A ban against toy giveaways with high-fat meals doesn’t seem to have fazed San Francisco McDonald’s franchise owners. They’ve found a way to circumvent it.
Instead of doing away with the small Happy Meal toys that usually come free with each Happy Meal purchased, San Francisco McDonald’s owners will now charge 10 cents for the trinket. They say the extra money will go toward the Ronald McDonald House, a McDonald’s charity that supports sick children and their families.
Last fall, the city passed the Healthy Food Incentives Ordinance, which prohibits chain restaurants from giving away toys with high-fat, high-sugar food orders that do not meet San Francisco’s nutrition standards. The ruling takes effect Thursday.
Scott Rodrick, owner of 10 of the 19 McDonald’s in San Francisco, told the San Francisco Chronicle that the 10 cent cost “complies with the letter of the law.
“This law is not what my customers wanted or asked for, but the law’s the law,” he told the newspaper.
Keith Ayoob, associate professor of pediatrics at Albert Einstein College of Medicine in New York, criticized the city government for focusing on the wrong parts of childhood obesity, saying that the ordinance is really about politics, not nutrition.
“It’s misguided to think that this is going to combat childhood obesity,” said Ayoob, who grew up in San Francisco. “We should be focusing on school lunches, where there are a lot more calories and fat than Happy Meals, and what kids are eating at home.”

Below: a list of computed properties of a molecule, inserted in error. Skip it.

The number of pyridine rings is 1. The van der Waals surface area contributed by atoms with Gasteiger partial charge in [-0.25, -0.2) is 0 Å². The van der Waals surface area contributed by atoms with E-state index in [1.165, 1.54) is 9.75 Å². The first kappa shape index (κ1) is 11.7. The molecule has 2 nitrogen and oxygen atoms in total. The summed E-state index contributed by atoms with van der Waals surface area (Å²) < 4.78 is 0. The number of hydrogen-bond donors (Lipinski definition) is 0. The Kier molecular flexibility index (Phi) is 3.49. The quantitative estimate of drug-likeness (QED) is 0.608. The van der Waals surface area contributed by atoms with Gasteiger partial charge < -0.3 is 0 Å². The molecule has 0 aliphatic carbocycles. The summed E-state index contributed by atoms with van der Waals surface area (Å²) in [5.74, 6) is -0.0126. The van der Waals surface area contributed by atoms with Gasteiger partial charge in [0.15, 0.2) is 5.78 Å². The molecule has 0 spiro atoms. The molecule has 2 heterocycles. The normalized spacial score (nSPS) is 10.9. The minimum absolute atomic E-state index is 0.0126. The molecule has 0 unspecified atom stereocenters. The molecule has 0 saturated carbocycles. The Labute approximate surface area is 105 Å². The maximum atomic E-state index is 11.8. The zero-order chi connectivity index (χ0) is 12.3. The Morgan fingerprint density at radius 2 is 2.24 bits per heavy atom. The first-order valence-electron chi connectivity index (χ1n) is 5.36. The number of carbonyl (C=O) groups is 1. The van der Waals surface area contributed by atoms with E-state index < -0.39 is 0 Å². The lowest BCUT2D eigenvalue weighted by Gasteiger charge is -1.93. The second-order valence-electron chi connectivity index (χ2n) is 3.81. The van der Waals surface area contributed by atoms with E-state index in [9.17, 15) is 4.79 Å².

Ayoob pointed out that a Happy Meal isn’t a supersize meal, and has much fewer calories than most other items on McDonald’s menu.
“These politicians want to be seen as childhood advocates, and they were probably feeling the pressure to do something,” said Ayoob. “But their efforts are misguided. If they really want to be seen as that, they should be doing something like mandating physical education for all grades in the school system.”
But Dr. David Katz, director of the Yale Prevention Center, supports the toy ban, saying that the toys and the trinkets “clearly goad children to prefer and request less nutritional meals.”
He said the 10-cent charge shifts the toy, and less nutritious meals, from default mode and into parental decision-making.
Some argue that the ban smacks of “nanny politics,” the Chronicle reported.
“We should not be nannies, but we should not be ninnies either,” said Katz. “McDonald’s puts toys in those meals because well-paid executives have advised them that doing so would drive demand and sales. Parents need to exercise responsibility, but the defaults in our culture should not conspire against the weight and health of kids. No reason to make the job tougher than it already is.”